Dementia of infectious origin

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Dementia in AIDS[edit | edit source]

Searchtool right.svg For more information see AIDS.
  • HIV is a neurotropic virus
  • immunity is failing
  • occurs relatively long after the primary infection

Prion dementia[edit | edit source]

  • the resulting spongiform encephalopathies are caused by prions

Kuru[edit | edit source]

  • spreads by cannibalism → ingestion of raw brain or liver
  • symptoms:
    • progressive, global dementia
    • neurological symptoms – "cerebellar ataxia"

Creutzfeld-Jacobo disease[edit | edit source]

  • CJD is the most common prion dementia in humans
  • symptoms:
    • the clinical picture matches the picture of kuru':
      • cerebellar ataxias
      • epileptic seizures
      • myoclonus
  • on EEG high sharp waves

Bovine spongiform encephalopathy[edit | edit source]

  • BSE, or the so-called mad cow disease'

Dementia in Lyme boreliosis[edit | edit source]

  • symptoms:
    • mostly just milder dementia, with a secondary neurasthenic syndrome

Progressive paralysis[edit | edit source]

Searchtool right.svg For more information see Syphilis.
  • = tertiary lues
  • at the turn of the 19th and 20th centuries, half of psychiatric patients reportedly suffered from this disease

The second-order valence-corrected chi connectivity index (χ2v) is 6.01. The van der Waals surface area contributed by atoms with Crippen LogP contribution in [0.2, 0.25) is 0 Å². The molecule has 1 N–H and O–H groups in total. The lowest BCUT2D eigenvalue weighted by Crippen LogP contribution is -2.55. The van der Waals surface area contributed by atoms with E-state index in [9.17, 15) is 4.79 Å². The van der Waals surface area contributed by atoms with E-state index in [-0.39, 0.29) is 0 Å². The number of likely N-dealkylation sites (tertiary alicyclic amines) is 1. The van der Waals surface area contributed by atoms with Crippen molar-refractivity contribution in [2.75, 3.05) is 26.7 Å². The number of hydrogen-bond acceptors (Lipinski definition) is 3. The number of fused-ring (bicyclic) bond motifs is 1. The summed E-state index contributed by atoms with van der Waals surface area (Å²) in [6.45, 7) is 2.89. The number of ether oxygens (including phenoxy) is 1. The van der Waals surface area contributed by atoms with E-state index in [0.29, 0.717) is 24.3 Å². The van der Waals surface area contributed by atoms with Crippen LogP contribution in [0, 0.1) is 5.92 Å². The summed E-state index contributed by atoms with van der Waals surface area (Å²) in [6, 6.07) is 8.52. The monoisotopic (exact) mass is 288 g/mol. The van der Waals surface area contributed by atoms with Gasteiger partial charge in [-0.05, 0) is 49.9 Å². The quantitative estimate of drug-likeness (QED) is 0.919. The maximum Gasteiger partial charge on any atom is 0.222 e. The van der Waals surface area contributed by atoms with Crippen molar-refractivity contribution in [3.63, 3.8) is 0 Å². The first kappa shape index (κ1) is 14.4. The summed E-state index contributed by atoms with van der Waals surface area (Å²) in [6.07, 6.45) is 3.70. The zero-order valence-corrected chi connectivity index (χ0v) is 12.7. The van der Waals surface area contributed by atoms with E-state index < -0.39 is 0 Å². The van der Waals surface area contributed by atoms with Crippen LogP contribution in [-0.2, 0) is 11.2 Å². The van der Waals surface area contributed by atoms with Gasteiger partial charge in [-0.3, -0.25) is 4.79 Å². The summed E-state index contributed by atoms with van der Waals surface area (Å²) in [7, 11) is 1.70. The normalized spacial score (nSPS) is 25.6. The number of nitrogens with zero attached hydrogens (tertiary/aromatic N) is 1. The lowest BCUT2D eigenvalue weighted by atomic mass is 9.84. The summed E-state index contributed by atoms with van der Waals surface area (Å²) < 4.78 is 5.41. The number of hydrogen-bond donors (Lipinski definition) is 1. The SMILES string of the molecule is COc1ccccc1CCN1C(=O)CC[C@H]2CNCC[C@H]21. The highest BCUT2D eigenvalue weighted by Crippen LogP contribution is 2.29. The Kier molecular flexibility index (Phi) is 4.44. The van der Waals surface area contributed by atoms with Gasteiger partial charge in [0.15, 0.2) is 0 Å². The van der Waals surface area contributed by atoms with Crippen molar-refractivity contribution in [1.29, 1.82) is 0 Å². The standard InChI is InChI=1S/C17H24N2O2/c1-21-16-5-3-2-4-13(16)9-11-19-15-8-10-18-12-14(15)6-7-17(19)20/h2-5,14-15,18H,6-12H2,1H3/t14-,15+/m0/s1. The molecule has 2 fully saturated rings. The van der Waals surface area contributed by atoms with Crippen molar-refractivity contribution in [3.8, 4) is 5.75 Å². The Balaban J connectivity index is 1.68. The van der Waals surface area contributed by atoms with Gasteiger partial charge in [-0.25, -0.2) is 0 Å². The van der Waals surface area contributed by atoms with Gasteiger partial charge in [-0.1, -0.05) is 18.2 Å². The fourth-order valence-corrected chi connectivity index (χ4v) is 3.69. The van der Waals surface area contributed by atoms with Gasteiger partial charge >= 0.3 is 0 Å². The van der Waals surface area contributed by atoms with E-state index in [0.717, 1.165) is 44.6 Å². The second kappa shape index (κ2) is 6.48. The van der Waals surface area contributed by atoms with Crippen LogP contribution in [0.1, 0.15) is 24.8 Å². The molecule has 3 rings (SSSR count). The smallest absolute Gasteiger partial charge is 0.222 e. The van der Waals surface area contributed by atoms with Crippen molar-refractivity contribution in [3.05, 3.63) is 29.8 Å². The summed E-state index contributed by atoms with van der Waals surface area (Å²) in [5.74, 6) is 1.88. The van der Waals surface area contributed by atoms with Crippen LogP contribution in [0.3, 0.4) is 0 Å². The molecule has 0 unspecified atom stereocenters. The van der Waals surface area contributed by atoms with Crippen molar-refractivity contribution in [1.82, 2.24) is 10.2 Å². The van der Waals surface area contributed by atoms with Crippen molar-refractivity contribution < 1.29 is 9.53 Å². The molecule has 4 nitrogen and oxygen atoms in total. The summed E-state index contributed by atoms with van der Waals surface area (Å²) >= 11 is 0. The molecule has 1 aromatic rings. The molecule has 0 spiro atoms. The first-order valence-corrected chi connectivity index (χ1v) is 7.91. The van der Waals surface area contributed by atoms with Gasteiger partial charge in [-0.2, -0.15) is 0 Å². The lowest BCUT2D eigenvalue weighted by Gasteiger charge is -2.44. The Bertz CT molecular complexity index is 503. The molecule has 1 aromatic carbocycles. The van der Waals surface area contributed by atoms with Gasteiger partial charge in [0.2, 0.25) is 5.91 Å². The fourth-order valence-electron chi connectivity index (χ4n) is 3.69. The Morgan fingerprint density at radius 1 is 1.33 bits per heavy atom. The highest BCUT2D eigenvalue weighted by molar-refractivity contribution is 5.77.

• it led to death within 3–5 years
  • English abbreviation GPI (general paralysis of the insane)
  • chronic panencephalitis
  • atrophy of the cerebral cortex
  • infiltration by plasma cells and proliferation of microglia, neurons degenerate
  • is very rare today

Clinical picture[edit | edit source]

  • first stage - picture of neurasthenic syndrome:
    • fatigue
    • distractibility, nervousness, lability
    • changes in character, neglects duties and appearance
    • rude joking, boasting
    • euphoria to mania
  • there is rapid memory loss with amnestic disorientation
  • antisocial and paraphilic behavior, alcoholism, criminal activity
  • neurological symptoms:
    • hearing disorder - pressure sores, hyperreflexia, pronunciation disorders
    • Argyll-Robertson's pupils - preserved convergence, but no reaction to light
  • sudden death – ictus paralyticus

Forms[edit | edit source]

  • megalomaniac form – grandiose delusions
  • depressive form
  • simplex form – a picture of progressive dementia
  • Lissauer's form – neurological symptomatology
  • CSF paralysis – finding in the CSF, without clinical manifestation

Diagnosis[edit | edit source]

  • seropositivity:
    • it is necessary to do "treponemal reactions" (TPHA, TPI), RRR and VDRL, in the tertiary stage they tend to be negative

Treatment[edit | edit source]

  • year 1917: Wagner – Jeuregg:
    • discovered that "treponemas die at temperatures above 38.5 °C
    • thats how pyrotherapy was developed = treatment of malaria
    • he received a Nobel prize for his discovery
  • today only ATB' - penicillin* disease is practically reversible

Links[edit | edit source]

Related articles[edit | edit source]

References[edit | edit source]